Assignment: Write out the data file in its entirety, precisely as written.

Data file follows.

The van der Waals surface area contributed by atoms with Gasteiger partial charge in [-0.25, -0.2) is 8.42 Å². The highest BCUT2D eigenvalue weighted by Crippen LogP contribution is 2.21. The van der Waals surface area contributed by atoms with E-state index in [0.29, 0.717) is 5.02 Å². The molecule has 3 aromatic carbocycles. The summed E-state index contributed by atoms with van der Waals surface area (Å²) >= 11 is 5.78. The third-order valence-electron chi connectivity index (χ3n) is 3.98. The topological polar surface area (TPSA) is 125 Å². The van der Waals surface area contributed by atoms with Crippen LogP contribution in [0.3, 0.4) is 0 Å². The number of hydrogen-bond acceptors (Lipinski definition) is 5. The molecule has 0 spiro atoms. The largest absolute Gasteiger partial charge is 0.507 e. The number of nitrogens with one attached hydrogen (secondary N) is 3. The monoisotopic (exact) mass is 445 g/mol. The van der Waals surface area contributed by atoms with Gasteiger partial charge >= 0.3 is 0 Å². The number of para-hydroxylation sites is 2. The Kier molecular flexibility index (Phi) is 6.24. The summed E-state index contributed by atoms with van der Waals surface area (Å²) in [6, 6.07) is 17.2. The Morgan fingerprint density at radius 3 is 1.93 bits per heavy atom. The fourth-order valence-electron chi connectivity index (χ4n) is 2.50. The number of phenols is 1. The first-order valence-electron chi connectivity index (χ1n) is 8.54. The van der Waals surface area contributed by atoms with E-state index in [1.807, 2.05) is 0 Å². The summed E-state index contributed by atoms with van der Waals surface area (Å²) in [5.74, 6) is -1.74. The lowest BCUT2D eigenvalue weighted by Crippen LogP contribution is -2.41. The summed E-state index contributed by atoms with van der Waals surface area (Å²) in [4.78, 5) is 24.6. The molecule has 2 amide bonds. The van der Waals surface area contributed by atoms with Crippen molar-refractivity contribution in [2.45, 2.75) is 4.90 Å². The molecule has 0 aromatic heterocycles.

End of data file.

The van der Waals surface area contributed by atoms with Gasteiger partial charge in [-0.25, -0.2) is 8.42 Å². The highest BCUT2D eigenvalue weighted by Crippen LogP contribution is 2.21. The van der Waals surface area contributed by atoms with E-state index in [0.29, 0.717) is 5.02 Å². The molecule has 3 aromatic carbocycles. The summed E-state index contributed by atoms with van der Waals surface area (Å²) >= 11 is 5.78. The third-order valence-electron chi connectivity index (χ3n) is 3.98. The topological polar surface area (TPSA) is 125 Å². The van der Waals surface area contributed by atoms with Crippen LogP contribution in [0.3, 0.4) is 0 Å². The number of hydrogen-bond acceptors (Lipinski definition) is 5. The molecule has 0 spiro atoms. The largest absolute Gasteiger partial charge is 0.507 e. The number of nitrogens with one attached hydrogen (secondary N) is 3. The monoisotopic (exact) mass is 445 g/mol. The van der Waals surface area contributed by atoms with Gasteiger partial charge >= 0.3 is 0 Å². The number of para-hydroxylation sites is 2. The Kier molecular flexibility index (Phi) is 6.24. The summed E-state index contributed by atoms with van der Waals surface area (Å²) in [6, 6.07) is 17.2. The Morgan fingerprint density at radius 3 is 1.93 bits per heavy atom. The fourth-order valence-electron chi connectivity index (χ4n) is 2.50. The number of phenols is 1. The first-order valence-electron chi connectivity index (χ1n) is 8.54. The van der Waals surface area contributed by atoms with E-state index in [1.807, 2.05) is 0 Å². The summed E-state index contributed by atoms with van der Waals surface area (Å²) in [5.74, 6) is -1.74. The lowest BCUT2D eigenvalue weighted by Crippen LogP contribution is -2.41. The summed E-state index contributed by atoms with van der Waals surface area (Å²) in [4.78, 5) is 24.6. The molecule has 2 amide bonds. The van der Waals surface area contributed by atoms with Crippen molar-refractivity contribution in [2.45, 2.75) is 4.90 Å². The molecule has 0 aromatic heterocycles.